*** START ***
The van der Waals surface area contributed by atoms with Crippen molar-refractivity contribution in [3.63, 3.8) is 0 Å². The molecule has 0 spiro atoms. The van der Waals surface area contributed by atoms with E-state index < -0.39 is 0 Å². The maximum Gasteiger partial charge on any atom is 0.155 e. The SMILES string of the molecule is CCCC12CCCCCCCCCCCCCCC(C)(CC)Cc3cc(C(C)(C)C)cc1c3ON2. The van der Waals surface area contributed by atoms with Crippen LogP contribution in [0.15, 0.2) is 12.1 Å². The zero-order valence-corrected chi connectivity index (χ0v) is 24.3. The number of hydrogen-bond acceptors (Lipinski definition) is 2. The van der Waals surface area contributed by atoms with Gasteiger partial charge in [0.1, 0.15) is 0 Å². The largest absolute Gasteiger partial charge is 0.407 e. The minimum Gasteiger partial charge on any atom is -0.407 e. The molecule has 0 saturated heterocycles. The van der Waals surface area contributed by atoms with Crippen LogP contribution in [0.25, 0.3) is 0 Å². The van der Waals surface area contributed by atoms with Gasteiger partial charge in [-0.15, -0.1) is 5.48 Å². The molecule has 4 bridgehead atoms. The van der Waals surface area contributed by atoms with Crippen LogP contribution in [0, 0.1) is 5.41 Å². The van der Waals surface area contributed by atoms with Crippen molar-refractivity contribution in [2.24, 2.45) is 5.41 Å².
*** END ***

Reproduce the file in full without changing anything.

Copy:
The van der Waals surface area contributed by atoms with Crippen molar-refractivity contribution in [3.63, 3.8) is 0 Å². The molecule has 0 spiro atoms. The van der Waals surface area contributed by atoms with E-state index < -0.39 is 0 Å². The maximum Gasteiger partial charge on any atom is 0.155 e. The SMILES string of the molecule is CCCC12CCCCCCCCCCCCCCC(C)(CC)Cc3cc(C(C)(C)C)cc1c3ON2. The van der Waals surface area contributed by atoms with Crippen LogP contribution in [0.15, 0.2) is 12.1 Å². The zero-order valence-corrected chi connectivity index (χ0v) is 24.3. The number of hydrogen-bond acceptors (Lipinski definition) is 2. The van der Waals surface area contributed by atoms with Gasteiger partial charge in [0.1, 0.15) is 0 Å². The largest absolute Gasteiger partial charge is 0.407 e. The minimum Gasteiger partial charge on any atom is -0.407 e. The molecule has 0 saturated heterocycles. The van der Waals surface area contributed by atoms with Crippen LogP contribution in [0.25, 0.3) is 0 Å². The van der Waals surface area contributed by atoms with Gasteiger partial charge in [-0.15, -0.1) is 5.48 Å². The molecule has 4 bridgehead atoms. The van der Waals surface area contributed by atoms with Crippen LogP contribution in [0, 0.1) is 5.41 Å². The van der Waals surface area contributed by atoms with Crippen molar-refractivity contribution in [2.24, 2.45) is 5.41 Å².